For a little over half an hour, Liverpool’s start to the season had looked like being, if not perfect—it was too open at the back for that—then certainly extremely comfortable. It led newly-promoted Norwich City 3-0 and was playing with increasing fluency. But then, taking a routine goal-kick, the goalkeeper Alisson slipped. He was forced off with what appeared to be a calf strain and, while the precise nature of the problem remains unclear, the fear is that he could miss several weeks of the season. The injury overshadowed a comfortable 4-1 victory.
The only positive for Alisson is that he did not need a stretcher but was able, after treatment and with help, to limp off. That meant an early debut for Adrian, who only completed his free transfer to Liverpool earlier in the week after the previous backup, Simon Mignolet, left the club for Club Brugge. The 32-year-old Spaniard had been a crowd favorite at West Ham before falling behind Lukasz Fabianksi in the pecking order. He did not start a single league game last season and hadn’t played in a competitive fixture since West Ham’s FA Cup fourth-round defeat to AFC Wimbledon in January.
In the context of the game it hardly mattered: the game had long since been won. Adrian had only 20 touches in his 52 minutes on the pitch and was barely involved until pushing a ferocious shot from Moritz Leitner against the post after 63 minutes, and there was little he could do as Teemu Pukki converted Emi Buendia’s through-ball two minutes later. The bigger issue by far from Liverpool’s point of view was the positioning of the full-backs, Andy Robertson playing the Finn onside.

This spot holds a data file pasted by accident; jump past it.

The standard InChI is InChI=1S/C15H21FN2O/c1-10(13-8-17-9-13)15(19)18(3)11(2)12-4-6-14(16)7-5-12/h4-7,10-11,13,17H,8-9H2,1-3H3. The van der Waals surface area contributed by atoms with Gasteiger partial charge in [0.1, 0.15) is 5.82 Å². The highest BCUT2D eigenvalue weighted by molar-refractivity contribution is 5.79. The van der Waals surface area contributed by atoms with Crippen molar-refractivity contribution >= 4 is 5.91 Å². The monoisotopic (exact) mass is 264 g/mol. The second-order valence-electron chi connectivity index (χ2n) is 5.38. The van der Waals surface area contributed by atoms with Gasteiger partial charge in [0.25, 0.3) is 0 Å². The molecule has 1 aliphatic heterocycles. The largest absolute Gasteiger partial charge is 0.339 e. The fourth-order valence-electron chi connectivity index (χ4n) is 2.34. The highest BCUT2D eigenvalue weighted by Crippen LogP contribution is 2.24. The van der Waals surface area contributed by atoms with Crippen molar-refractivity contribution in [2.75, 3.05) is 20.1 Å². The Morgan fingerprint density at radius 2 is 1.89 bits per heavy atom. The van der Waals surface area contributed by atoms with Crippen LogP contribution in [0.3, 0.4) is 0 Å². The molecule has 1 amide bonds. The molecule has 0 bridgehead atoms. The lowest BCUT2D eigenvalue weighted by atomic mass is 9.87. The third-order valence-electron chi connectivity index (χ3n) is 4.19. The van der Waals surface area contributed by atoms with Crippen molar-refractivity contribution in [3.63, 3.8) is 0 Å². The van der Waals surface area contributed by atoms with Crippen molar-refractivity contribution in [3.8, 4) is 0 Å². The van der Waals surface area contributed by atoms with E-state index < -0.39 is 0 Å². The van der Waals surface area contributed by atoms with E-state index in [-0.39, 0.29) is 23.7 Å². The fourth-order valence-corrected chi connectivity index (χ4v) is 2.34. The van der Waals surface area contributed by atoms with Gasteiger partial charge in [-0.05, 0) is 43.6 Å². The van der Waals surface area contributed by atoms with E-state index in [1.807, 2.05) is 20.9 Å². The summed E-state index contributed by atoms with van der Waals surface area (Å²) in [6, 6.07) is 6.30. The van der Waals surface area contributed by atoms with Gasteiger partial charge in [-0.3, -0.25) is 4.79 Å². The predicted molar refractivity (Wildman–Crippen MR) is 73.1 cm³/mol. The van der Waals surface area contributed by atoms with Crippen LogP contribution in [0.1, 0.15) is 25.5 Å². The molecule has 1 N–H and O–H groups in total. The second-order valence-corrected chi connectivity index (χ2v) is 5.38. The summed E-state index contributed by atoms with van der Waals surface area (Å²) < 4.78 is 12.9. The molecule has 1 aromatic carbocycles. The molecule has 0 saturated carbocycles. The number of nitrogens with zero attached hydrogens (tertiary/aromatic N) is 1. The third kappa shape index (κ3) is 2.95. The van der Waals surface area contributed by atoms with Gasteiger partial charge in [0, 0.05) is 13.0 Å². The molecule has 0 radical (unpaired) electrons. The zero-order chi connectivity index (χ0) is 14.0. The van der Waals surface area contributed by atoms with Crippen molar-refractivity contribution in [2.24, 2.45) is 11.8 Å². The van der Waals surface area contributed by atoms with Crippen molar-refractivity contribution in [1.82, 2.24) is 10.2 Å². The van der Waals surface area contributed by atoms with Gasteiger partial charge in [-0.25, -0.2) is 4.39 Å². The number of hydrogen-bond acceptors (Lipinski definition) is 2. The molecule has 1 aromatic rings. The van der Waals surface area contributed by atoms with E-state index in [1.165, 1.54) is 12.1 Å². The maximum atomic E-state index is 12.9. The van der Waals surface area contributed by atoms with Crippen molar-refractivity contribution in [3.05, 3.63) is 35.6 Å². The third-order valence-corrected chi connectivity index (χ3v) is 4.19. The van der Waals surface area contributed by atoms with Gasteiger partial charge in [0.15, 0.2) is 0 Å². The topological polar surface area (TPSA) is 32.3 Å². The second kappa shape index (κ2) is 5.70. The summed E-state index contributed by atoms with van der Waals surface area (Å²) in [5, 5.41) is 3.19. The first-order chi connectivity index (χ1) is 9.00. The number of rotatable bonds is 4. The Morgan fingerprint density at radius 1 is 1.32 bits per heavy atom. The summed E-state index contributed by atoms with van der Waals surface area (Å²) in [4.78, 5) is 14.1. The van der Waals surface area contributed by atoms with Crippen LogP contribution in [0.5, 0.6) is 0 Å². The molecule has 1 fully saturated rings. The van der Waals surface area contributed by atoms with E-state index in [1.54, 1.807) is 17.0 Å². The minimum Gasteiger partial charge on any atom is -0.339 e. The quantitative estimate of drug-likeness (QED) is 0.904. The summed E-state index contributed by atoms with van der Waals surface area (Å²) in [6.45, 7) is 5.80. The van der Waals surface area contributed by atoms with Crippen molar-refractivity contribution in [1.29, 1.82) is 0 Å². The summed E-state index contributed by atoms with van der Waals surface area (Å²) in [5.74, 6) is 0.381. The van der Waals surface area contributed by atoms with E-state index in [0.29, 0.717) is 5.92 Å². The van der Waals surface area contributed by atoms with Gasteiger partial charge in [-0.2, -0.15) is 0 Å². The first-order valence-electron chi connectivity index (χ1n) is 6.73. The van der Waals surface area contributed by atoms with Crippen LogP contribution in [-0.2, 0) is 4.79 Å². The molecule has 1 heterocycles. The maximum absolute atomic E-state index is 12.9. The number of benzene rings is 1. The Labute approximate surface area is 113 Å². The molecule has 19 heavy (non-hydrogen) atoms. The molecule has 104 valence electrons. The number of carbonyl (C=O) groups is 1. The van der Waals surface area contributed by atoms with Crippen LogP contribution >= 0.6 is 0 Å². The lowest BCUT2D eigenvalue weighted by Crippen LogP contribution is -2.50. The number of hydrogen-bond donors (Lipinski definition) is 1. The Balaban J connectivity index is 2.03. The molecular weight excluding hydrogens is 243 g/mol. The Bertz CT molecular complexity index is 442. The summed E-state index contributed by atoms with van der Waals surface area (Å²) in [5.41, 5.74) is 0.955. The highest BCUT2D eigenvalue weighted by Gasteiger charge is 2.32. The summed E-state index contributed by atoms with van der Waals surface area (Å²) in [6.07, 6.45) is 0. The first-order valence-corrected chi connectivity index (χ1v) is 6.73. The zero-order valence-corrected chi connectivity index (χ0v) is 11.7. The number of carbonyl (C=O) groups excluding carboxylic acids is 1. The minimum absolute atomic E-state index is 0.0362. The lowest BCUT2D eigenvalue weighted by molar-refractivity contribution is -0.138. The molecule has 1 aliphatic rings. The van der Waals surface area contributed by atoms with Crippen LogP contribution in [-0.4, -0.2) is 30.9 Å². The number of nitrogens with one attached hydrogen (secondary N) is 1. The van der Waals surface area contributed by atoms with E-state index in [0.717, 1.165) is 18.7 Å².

But in the context of Liverpool’s season this could be very significant indeed. Adrian is a fine goalkeeper, although he could hardly be blamed if he were a little rusty, but he does not have Alisson’s ability with his feet. That is vital to how Liverpool play: to operate with a line as high as Jurgen Klopp likes his side to, it’s necessary to have a goalkeeper comfortable operating outside his box, almost as an auxiliary playmaker, sweeping in the space behind the back four. Most immediately, that could impinge on Liverpool in Wednesday’s European Super Cup when Klopp’s side, as Champions League winners, take on the Europa League winners Chelsea in Istanbul.
Alisson’s injury wasn’t the only concern for Liverpool. In pre-season, Liverpool had looked vulnerable to balls played in behind the full-backs, and that weakness was apparent again as Norwich had seven first-half chances, more than any other away side at Anfield in the past two seasons. Daniel Farke, the Norwich manager, had said that he would not change the approach that took his side to promotion last season but the aggressive style meant his team was left very open.
It took just seven minutes for Grant Hanley to deflect a Divock Origi cross into his own net and a neat Mohamed Salah finish had as good as ended the game as a contest after 19 minutes. Virgil van Dijk headed a third from a corner before an unmarked Origi glanced in a fourth before halftime. A refusal to compromise his principles may be admirable, but there will surely have to be tweaks if there are not to be similarly hefty defeats to Chelsea and Manchester City, both of whom Norwich also face in the next five weeks.
There is a wider issue here too. The last domestic season ended with Manchester City smashing Watford 6-0 in the FA Cup final and it did nothing to dampen concerns about the growing gulf between top and bottom of the league that this season should start in similar fashion. Liverpool, in truth, could have easily have extended its lead in the first 10-15 minutes of the second half before rather switching off, and there were chances at both ends after Pukki’s goal.
It says much for how expectations have changed that a win as comprehensive as this comes niggles and gripes—even before the injury. But it’s that absence of Alisson that looms over this result: an emphatic win but one that perhaps has come with very serious consequences. There will be many at Anfield nervously awaiting the result of his scans.